So my take is that standard armament was 4 cannons, but when some units found that their 190s were slightly better in air with outer cannons removed, they managed to have their way. At ETO, the ever increasing number of heavy medium bombers necessitated the 4 cannon set up, so with A-6, all 4 were the MG-151/20.
     
  14. stona

    stona Well-Known Member

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    Just because something is in the wing doesn't make it neutral with regards to CoG. Admittedly being in the wing on the Fw 190 makes them at least close to the CoG.

    When the post I quoted said that Focke-Wulf found no noticeable difference in performance it is worth clarifying that the deviation remained less than that accepted for variations between aircraft of the type. If you plotted a normal distribution for,say,roll rate for 100 aircraft it would have shifted (slightly) for those without the outboard cannon compared to those with.The vast majority however would remain within the norm with or without the outboard weapons. That's what Focke-Wulf found.

    There were undoubtedly 190s operating with the outer wing armament removed. The question is who removed it. We'll probably never know now but I doubt that it was done on the squadrons. Everyone is entitled to an opinion and this was well covered over on the LEMB a while ago.

    Steve
     
  15. Denniss

    Denniss Active Member

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    Outer wing guns were a Rüstsatz that was factory-applied to new aircraft. Could be removed at unit level if ordered by the commander.
     
  16. stona

    stona Well-Known Member

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    #16 stona, Oct 25, 2012
    Last edited: Oct 25, 2012
    On the A-5 they were part of the standard and not a Rustsatz kit.

    The question was specifically about the A-5. If you have any evidence that the outer cannon on that type were authorised to be removed at unit level I and many others would love to see it.

    The only known Rustsatz for the A-5 relating to armament would be R6 for the WGr 21 mortar tubes.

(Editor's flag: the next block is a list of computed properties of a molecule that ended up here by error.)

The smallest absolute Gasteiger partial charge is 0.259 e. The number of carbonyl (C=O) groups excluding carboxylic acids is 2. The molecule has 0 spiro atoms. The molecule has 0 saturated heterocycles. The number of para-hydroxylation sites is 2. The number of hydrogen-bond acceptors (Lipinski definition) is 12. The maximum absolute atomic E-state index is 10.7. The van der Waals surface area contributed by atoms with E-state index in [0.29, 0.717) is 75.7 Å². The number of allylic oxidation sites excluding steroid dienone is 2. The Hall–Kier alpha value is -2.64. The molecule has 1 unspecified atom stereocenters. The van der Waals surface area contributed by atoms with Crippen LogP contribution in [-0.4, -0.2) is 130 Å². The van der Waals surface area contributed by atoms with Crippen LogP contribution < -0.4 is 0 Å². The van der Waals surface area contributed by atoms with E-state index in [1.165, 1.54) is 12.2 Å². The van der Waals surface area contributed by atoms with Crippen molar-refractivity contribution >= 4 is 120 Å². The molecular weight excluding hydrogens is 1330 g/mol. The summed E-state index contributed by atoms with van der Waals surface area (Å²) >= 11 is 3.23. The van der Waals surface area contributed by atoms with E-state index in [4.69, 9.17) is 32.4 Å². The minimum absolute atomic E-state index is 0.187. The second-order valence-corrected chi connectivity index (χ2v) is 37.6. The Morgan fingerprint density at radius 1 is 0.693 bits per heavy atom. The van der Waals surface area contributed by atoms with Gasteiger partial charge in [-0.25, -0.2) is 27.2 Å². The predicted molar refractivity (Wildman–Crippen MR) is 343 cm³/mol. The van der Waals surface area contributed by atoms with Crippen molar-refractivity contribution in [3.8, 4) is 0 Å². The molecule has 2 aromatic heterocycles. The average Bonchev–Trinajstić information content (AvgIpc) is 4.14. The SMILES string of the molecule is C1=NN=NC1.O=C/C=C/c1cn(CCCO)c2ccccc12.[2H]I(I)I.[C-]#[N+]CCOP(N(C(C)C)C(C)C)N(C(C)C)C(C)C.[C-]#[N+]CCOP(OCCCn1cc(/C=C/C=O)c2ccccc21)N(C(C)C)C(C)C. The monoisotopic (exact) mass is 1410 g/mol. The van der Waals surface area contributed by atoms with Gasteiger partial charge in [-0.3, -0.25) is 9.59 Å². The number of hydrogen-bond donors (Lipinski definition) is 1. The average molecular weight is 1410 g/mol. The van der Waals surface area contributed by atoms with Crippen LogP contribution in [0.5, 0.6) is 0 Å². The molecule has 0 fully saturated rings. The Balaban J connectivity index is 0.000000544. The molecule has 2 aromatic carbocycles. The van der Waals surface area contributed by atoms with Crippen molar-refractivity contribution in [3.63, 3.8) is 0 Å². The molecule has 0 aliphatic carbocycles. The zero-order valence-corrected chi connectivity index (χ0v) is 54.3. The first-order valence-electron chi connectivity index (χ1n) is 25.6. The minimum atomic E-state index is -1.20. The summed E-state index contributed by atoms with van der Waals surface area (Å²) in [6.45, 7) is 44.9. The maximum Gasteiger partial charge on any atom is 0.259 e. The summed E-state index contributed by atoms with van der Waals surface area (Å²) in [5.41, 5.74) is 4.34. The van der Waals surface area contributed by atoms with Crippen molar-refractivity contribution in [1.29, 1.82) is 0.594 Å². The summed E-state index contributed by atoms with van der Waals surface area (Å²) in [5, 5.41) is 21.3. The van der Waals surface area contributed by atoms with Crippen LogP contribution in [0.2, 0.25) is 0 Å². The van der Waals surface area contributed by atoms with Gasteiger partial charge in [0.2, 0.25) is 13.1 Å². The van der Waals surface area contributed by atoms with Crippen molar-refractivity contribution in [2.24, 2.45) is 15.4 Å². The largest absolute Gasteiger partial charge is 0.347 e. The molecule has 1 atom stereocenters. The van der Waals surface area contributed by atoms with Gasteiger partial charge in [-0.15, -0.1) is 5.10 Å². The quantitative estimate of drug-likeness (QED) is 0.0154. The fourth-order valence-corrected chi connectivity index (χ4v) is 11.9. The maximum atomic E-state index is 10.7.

Steve
     
  17. Denniss

    Denniss Active Member

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    #17 Denniss, Oct 25, 2012
    Last edited: Oct 26, 2012
    A-5/A-6 manual (8/43) still calls the MG FF a Rüstsatz. Weight table contains a note that removal of the MG FF saves 135 kg.
    A-6 weapons manual (7/43) has instructions how to remove the wing MG 151.

    There's no reason to believe the removal of these guns has to be permitted by anyone higher than the unit commander.
     
  18. tomo pauk

    tomo pauk Creator of Interesting Threads

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    It is a Rüstsatz indeed:

    rust.JPG

    Guess I should have read the manual more carefully 1st time.
     
  19. davebender

    davebender Well-Known Member

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    Combat units located 1,000 km from Berlin could do almost anything they wanted as long as it got results.

    Heer units in North Africa and Russia cobbled together all sorts of non-standard vehicle mounted weapon systems. It must have been the same for Luftwaffe units.
     
  20. stona

    stona Well-Known Member

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    Just noticed Deniss/Tomo posts.

    Fair enough.

    When I have time I'll try to discover why the RLM standardised the A-5 with outboard armament and why I can't find any reference to a Rustsatz in any other Focke-Wulf documents :)
    I notice the handbook was released in 8/43 which post dates a well known joint RLM/Focke-Wulf document (released 4/43) which sought to limit the confusion caused by many different sub-types,ending the production of the A-1 to A-4 series and limiting A-5 production to "a single version only."
    This may be significant.
    Steve